– over 90% of consumers supported pharmacists being able to supply codeine without a prescription under strict conditions including monitoring usage in a real-time recording system;
      – the most common reason for requesting an over-the-counter codeine product was for headache/migraine (treatment of an acute pain condition in line with the Guild’s proposal for still maintaining some OTC access in certain circumstances);
      – 72% of respondents indicated they would most likely visit a doctor to obtain a prescription for a codeine product they were using following up-scheduling;
      70% would not even consider an OTC alternative, and only 26% indicated they would definitely switch to an alternative medication available over the counter.

      One can only assume a level of exasperation with your post suggesting pharmacy organisations need to ‘get over it’ and ‘whichever way you choose to spin it’ however the Guild makes no apology for advocating for a common sense approach that will maintain some OTC access for acute pain episodes underpinned by a mandatory real time monitoring system as a clinical decision making support tool.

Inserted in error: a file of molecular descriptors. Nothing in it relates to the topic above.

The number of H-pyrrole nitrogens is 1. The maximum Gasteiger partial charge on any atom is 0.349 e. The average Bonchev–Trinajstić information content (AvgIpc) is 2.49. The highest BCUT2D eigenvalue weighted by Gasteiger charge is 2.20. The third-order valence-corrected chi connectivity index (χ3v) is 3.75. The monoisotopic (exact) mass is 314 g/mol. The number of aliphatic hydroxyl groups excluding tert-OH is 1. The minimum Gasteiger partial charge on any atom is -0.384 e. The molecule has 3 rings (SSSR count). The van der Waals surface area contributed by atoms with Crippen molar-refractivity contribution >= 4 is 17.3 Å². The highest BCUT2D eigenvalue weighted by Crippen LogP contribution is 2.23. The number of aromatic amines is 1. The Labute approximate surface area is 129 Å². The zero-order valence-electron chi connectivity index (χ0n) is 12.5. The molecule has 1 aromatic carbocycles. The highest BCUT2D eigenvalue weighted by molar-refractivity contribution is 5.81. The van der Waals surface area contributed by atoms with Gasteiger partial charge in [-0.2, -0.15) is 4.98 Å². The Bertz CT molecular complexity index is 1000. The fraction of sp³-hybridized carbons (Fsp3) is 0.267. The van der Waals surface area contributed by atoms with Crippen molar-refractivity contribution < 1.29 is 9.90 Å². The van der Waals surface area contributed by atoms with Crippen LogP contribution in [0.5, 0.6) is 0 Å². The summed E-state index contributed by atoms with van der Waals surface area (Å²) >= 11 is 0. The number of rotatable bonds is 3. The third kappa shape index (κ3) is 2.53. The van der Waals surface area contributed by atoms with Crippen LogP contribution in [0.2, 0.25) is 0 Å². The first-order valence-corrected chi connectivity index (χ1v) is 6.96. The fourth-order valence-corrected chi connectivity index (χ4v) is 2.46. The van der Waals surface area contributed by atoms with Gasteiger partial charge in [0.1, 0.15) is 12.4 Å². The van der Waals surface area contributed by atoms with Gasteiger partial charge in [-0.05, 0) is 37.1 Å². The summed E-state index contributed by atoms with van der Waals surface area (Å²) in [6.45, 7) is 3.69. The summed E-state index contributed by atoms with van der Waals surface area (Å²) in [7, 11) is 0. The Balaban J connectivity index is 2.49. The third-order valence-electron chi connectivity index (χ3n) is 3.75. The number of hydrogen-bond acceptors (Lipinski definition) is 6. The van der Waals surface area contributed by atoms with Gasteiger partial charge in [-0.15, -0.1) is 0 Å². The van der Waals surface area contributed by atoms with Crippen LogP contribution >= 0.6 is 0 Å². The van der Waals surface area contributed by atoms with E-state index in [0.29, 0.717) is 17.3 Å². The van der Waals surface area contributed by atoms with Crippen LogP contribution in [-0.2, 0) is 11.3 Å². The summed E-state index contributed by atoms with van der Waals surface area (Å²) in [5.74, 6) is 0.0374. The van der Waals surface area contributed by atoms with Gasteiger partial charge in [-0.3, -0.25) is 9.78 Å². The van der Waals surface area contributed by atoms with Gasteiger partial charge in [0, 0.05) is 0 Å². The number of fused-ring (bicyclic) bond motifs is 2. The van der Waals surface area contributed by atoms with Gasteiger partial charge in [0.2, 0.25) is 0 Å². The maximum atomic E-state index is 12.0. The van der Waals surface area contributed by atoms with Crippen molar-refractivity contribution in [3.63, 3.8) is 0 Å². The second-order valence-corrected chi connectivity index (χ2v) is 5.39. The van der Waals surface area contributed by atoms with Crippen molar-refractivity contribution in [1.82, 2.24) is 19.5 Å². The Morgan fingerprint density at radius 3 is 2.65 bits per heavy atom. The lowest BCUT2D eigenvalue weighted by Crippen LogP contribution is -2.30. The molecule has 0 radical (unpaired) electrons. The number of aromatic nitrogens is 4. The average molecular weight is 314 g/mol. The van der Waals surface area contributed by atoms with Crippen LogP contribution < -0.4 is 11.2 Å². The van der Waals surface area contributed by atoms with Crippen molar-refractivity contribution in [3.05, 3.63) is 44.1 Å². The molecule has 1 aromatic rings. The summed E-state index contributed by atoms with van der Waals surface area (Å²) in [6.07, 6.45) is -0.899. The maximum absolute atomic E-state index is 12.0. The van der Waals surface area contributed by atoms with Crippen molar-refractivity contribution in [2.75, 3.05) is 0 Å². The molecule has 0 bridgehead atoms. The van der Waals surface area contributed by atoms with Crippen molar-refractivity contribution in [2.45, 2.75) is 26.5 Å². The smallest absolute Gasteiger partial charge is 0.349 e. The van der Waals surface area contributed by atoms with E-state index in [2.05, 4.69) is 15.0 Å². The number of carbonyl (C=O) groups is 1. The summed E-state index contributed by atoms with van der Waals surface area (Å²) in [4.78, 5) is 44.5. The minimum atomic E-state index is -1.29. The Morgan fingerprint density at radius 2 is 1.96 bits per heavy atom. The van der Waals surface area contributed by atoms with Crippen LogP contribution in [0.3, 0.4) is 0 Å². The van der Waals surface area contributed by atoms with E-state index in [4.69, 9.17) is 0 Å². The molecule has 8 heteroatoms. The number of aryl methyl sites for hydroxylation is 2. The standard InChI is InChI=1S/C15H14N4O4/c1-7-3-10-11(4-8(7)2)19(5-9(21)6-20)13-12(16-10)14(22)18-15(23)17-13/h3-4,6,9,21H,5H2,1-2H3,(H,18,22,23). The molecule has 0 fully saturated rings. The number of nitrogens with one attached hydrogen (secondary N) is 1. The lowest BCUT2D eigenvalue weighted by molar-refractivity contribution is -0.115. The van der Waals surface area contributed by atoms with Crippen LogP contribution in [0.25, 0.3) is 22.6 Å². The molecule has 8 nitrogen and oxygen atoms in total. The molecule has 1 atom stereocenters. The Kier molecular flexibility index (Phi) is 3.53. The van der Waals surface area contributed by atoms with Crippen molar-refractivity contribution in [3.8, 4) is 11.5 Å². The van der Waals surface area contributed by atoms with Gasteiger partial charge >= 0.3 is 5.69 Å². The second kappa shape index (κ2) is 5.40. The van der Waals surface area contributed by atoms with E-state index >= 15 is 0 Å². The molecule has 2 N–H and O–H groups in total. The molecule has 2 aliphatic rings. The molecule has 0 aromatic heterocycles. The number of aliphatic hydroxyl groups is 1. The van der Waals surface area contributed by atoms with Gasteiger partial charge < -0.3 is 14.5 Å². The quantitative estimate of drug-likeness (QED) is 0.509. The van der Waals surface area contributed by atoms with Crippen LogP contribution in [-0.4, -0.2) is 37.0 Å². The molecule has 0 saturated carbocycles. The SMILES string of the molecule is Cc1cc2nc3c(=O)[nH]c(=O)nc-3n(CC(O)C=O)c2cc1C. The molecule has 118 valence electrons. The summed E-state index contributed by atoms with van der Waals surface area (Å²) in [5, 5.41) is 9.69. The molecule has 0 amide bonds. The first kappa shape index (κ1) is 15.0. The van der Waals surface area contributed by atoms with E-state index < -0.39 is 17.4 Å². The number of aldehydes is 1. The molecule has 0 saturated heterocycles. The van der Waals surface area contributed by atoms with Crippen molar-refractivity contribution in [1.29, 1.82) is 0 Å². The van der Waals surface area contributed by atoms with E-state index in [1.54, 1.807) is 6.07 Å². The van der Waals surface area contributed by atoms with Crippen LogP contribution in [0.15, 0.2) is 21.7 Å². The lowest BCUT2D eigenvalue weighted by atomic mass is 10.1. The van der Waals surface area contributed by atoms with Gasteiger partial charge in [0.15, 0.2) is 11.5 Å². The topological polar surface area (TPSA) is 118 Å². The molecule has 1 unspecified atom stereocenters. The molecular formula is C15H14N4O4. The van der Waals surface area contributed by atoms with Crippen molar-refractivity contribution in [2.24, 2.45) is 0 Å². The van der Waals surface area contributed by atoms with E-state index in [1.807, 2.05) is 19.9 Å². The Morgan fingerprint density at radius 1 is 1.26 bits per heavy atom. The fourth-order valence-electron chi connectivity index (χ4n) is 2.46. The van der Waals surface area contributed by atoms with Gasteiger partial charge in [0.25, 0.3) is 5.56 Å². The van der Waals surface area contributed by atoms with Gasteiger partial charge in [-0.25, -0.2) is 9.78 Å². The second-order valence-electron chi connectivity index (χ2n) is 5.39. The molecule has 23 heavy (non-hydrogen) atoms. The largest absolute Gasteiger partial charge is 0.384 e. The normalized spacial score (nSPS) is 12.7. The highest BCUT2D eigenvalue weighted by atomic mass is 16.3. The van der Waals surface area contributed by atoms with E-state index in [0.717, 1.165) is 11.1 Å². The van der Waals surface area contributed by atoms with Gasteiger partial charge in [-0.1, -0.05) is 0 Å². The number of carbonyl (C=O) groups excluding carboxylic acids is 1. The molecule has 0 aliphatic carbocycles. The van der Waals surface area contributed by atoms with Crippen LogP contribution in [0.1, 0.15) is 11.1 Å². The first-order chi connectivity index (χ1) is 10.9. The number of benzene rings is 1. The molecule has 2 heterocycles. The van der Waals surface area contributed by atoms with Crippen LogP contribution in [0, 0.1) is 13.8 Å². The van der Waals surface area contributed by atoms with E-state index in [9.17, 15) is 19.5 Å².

You refer to ‘linking up with the monitoring programs being rolled out’. Currently there is only one prescription real time monitoring system in Tasmania which only records Schedule 8 items, its use is non mandatory and may not be scaleable for other larger states. This is not a criticism of the Tasmanian ‘DORA’ system as prescribers and pharmacists have already found it of some benefit, but there are some limitations.

      Victoria is anticipated to have a real time prescription monitoring system functional in 2018 and is the only state or territory at this point to have inclusion of schedule 4 substances of concern that will include; benzodiazepines, z-class substances, quetiapine and at a later point following its up-scheduling, codeine. This is in addition to having drug addiction counseling and support services and training of the doctors and pharmacist workforce in using the system and interacting with patients.